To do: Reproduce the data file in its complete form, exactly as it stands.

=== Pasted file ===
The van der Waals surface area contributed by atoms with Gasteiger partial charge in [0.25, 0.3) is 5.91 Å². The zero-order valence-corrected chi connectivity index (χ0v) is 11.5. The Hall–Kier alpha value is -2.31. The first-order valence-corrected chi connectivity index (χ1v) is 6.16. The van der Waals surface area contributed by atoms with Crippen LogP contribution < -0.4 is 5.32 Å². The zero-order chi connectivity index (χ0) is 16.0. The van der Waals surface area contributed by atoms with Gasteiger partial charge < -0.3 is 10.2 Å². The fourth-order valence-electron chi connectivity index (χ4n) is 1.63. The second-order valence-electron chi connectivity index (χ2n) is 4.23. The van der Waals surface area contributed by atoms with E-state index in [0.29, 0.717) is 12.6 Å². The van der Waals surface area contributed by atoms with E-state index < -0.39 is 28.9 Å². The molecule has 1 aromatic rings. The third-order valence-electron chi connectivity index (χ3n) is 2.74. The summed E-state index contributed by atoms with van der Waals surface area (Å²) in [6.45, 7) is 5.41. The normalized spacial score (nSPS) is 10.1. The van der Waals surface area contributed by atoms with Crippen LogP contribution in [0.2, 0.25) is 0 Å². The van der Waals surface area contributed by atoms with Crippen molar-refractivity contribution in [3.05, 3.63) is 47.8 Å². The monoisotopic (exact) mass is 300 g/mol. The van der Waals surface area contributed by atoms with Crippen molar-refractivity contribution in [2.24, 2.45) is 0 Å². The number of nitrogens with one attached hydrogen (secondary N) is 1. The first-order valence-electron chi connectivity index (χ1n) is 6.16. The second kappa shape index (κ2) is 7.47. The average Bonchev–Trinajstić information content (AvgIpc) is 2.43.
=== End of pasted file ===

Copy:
The van der Waals surface area contributed by atoms with Gasteiger partial charge in [0.25, 0.3) is 5.91 Å². The zero-order valence-corrected chi connectivity index (χ0v) is 11.5. The Hall–Kier alpha value is -2.31. The first-order valence-corrected chi connectivity index (χ1v) is 6.16. The van der Waals surface area contributed by atoms with Crippen LogP contribution < -0.4 is 5.32 Å². The zero-order chi connectivity index (χ0) is 16.0. The van der Waals surface area contributed by atoms with Gasteiger partial charge < -0.3 is 10.2 Å². The fourth-order valence-electron chi connectivity index (χ4n) is 1.63. The second-order valence-electron chi connectivity index (χ2n) is 4.23. The van der Waals surface area contributed by atoms with E-state index in [0.29, 0.717) is 12.6 Å². The van der Waals surface area contributed by atoms with E-state index < -0.39 is 28.9 Å². The molecule has 1 aromatic rings. The third-order valence-electron chi connectivity index (χ3n) is 2.74. The summed E-state index contributed by atoms with van der Waals surface area (Å²) in [6.45, 7) is 5.41. The normalized spacial score (nSPS) is 10.1. The van der Waals surface area contributed by atoms with Crippen LogP contribution in [0.2, 0.25) is 0 Å². The van der Waals surface area contributed by atoms with Crippen molar-refractivity contribution in [3.05, 3.63) is 47.8 Å². The monoisotopic (exact) mass is 300 g/mol. The van der Waals surface area contributed by atoms with Crippen molar-refractivity contribution in [2.24, 2.45) is 0 Å². The number of nitrogens with one attached hydrogen (secondary N) is 1. The first-order valence-electron chi connectivity index (χ1n) is 6.16. The second kappa shape index (κ2) is 7.47. The average Bonchev–Trinajstić information content (AvgIpc) is 2.43.